Sunday, June 3, 2012

I tried, oh how I tried, but I just cannot resist.

No, shockingly, I just cannot hold my lip. Here's something you should know about me: I have no trouble saying the things that people do not want to hear. I understand the value in that and I do not find it an act of disrespect to burst my bubble correctly, so I'm very comfortable with it. Ever since Klinsi spoke of the USMNT needing to be be 'nastier' a few nights back, the hothouse flower population has suddenly exploded in our little soccer bubble. Well, it's time to un-clutch those pearls and favor deep breathes over gasps, because I've had it. I've had about all I can stands and I cain't stands no mo'!

From every corner, I'm seeing fans and media members and folks connected with the game all worked up with huffing-puffy-chested sanctimony, insisting we should decline his request to lower our sainted selves for beast-like stomping, flopping and generally acting a fool a la certain shady national teams.

Erm, just for grand starters, Jurgen Klinsmann did not ask in any way for diving, fraudulent simulation, intent to injure or Daily Mail-worthy scandals of blatant human immaturity on the field. If one bothers to listen to the words that come out of his mouth, it's pretty plain that he asked for more American Bulldog in battles and less apparent resignation to bad ref calls. That fact alone should have handled the non-issue easily.

But, no. There must be a kerfuffle, the German guy insinuated we might reduce edges other teams currently enjoy, the very edges we've griped about plenty of times. Many have gone so far as to have the Scarlett vapors, throwing the nasty term "un-American" at Klinsmann, wailing that he fits all sorts of insulting adjectives because Americans only play fair and Americans never act as gamesmen and Americans never gripe and so on and so ad nauseum forth.

Respectfully... give me a break already. You almost made milk come out of my nose.

I do not want wild play, either. I do not want fish imitations or dissent yellow cards. I do not want to be the Hanson Brothers or '96 Juventus or any band of roving lunatic cheats in long socks. But to sit here and watch everyone and their mother pretend as if, unlike all those other countries, we are all inherently allergic to underhanded play as a nation of 300 million people is a real belly laugh.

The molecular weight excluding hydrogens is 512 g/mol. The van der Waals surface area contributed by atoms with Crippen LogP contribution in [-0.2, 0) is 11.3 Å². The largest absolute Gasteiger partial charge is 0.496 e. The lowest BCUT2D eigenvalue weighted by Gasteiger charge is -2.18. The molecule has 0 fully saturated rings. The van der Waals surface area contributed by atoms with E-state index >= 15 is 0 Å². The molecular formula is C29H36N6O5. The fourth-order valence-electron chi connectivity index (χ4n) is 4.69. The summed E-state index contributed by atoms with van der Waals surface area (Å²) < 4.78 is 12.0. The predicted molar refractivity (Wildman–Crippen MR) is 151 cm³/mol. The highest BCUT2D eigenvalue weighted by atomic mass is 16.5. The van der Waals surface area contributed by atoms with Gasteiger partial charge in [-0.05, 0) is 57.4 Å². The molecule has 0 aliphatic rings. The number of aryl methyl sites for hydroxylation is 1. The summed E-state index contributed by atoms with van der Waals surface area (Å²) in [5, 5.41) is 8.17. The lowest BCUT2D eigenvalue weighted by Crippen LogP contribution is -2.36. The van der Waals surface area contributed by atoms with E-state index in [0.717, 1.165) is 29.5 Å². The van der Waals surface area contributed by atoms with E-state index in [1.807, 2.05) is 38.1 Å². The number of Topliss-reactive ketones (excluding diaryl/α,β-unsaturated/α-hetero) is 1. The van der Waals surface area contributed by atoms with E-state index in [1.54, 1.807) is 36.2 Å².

It's downright tiring when the genuinely good guy reminds you every five minutes how good he is. It's quite another level to cry from the din of our election cycle, JP Morgan, the New Orleans Saints, that crazy astronaut lady, and to my mind quite possibly the voting for America's Best Dance Crew this season, that we Americans might faint if we have to even think about something so icky and gross as underhanded play. Puh-lease. Barry Bonds has a Kanye song named after him. Our executives have handed not one, but three shows to Gordon Ramsay. The name Gillooly ring a bell? Don't even get me started on Chris Brown's entire career. 

We could go all on for days with similar and far worse real-life examples, but the point is not to argue that we suck. No, the essential point that shouldn't even matter here is that we're not magically born angels in America, so there's no need to pull the home country assertion equivalent of flopping in the box.

It turns out showing more edge is then not anything to threaten our national identity (real or imagined). As such, I hereby declare as a patriot that we are, on a moral sliding scale, definitely not above throwing a little well-commissioned elbow. I'm an American and I've thrown an elbow. We've all thrown a little elbow, don't pretend. Hell, I've seen an elbow thrown at Wal-Mart. And gosh, Carlos Bocanegra was roundly (and accurately) praised for message-flattening Scott Brown in the Scotland friendly just three American evenings prior to Klinsi's alleged horrid shriek of a no-no.